UAE on high alert over WannaCry attack
UAE companies and government agencies have been urged to be on the alert in the wake of one of the world’s largest ever cyber attacks, which has affected computer systems in around 100 countries, even as the Middle East has so far remained relatively unaffected.
Malware under the name of WannaCry began spreading to European computer systems on Friday evening, encrypting users’ personal data and demanding payment of between US$300-$600.
More than 75,000 systems in 99 countries have been affected so far.
The UK’s National Health Service was an early target of the attacks, together with several Russian banks and Spanish telecoms operator Telefonica.
Turkey’s Information and Communication Technologies Authority said that its cyber security centre was working to contain the spread of the virus in the country.
“So far we have not received any e-government services cases that are affected by the virus,” said the Computer Emergency Response Team of the UAE’s Telecommunications Regulatory Authority (TRA) in a statement on state news agency Wam.
However, analysts from Kaspersky Labs produced analysis suggesting that the malware had infected computers in the UAE, Saudi Arabia, Egypt and Jordan, giving no further details as to which organisations had been affected.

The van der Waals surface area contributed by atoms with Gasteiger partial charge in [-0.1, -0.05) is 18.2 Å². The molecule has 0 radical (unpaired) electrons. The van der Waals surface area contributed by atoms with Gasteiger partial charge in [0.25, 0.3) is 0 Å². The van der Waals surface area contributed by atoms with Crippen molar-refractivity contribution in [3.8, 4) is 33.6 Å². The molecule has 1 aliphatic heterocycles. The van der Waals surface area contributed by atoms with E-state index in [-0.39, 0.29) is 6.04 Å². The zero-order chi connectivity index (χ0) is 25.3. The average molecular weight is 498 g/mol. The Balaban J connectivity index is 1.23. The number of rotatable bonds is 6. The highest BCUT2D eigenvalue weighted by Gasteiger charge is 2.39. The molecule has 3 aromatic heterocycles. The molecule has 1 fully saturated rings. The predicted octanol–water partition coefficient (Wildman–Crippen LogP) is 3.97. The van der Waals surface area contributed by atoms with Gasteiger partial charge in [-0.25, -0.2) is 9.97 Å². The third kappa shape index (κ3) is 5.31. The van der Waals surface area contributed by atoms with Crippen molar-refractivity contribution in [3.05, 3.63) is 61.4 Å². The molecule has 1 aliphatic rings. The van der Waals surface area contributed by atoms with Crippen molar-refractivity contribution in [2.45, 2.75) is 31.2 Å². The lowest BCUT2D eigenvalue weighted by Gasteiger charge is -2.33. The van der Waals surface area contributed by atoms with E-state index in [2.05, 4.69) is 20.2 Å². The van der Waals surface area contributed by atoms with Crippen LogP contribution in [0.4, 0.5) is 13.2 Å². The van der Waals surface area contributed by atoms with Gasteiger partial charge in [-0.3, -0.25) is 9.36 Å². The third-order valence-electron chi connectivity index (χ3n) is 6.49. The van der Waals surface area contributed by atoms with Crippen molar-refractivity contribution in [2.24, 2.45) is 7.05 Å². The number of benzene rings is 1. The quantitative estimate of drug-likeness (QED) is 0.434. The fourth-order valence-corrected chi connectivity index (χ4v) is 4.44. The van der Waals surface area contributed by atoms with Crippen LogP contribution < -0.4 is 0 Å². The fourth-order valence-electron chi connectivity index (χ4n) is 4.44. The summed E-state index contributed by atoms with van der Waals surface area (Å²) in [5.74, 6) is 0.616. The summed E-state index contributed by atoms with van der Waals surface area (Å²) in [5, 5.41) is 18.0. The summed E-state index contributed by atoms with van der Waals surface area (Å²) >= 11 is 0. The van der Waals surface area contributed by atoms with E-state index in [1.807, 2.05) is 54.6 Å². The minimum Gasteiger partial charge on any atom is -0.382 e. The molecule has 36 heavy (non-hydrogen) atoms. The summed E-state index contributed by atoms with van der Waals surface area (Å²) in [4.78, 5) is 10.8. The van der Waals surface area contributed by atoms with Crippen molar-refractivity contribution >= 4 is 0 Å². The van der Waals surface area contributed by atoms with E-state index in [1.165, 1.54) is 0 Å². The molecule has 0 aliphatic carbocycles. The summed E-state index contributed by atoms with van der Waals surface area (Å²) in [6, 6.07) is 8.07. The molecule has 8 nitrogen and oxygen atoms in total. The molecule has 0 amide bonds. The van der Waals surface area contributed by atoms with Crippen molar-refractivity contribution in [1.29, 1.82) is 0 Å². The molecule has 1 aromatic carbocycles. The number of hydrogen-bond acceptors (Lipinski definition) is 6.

“Right now our company hasn’t been alerted to any specific problems in the UAE,” said Eddie Schwartz, the executive vice president of cyber services at DarkMatter, an Abu Dhabi-based cyber security firm.
“As part of our day-to-day work we’re undertaking a few active investigations as part of our instant response team.”
WannaCry is believed by security experts to be based on a bug found by the US National Security Agency, named “Eternal Blue”, which can be used to exploit computers running Microsoft Windows.
Details of the bug exploit were leaked by hacking group Shadow Brokers last month, prompting security experts to predict that cyber criminals would use the exploit to create malware.
While Microsoft promptly issued an update to Windows to fix the vulnerability, older computers that had not installed the update remained vulnerable to attack.
“I can’t even imagine the extent of the damage in Mena due to Windows XP dependence,” said Matthieu Suiche, founder of the UAE-based cyber security company Comae Technologies, in a post on Twitter.
Mr Suiche told The National that “mature” organisations running old operating systems that weren’t regularly patched were especially vulnerable.
Microsoft on Saturday issued several further security updates to older and unsupported versions of Windows, including Windows XP and Windows 8.
“We started reaching out to clients on Friday evening to make sure they had the right systems updates in place and were generally prepared,” said the owner of an Abu Dhabi-based IT consultancy, who asked not to be named.
“None of our clients have reported anything so far, but you feel as if it’s a matter of time before we hear about infections, because [the virus] gets hold of everyone’s emails and spreads itself that way.”
The TRA warned users to be alert to threats, urging them “not to open links and files that may reach them from unknown sources, trying to deceive them to download them and then penetrate their devices”.
Saudi Arabia’s National Cyber Security Centre on Saturday urged users to shut down certain network ports, and to install the relevant security patch for Microsoft.
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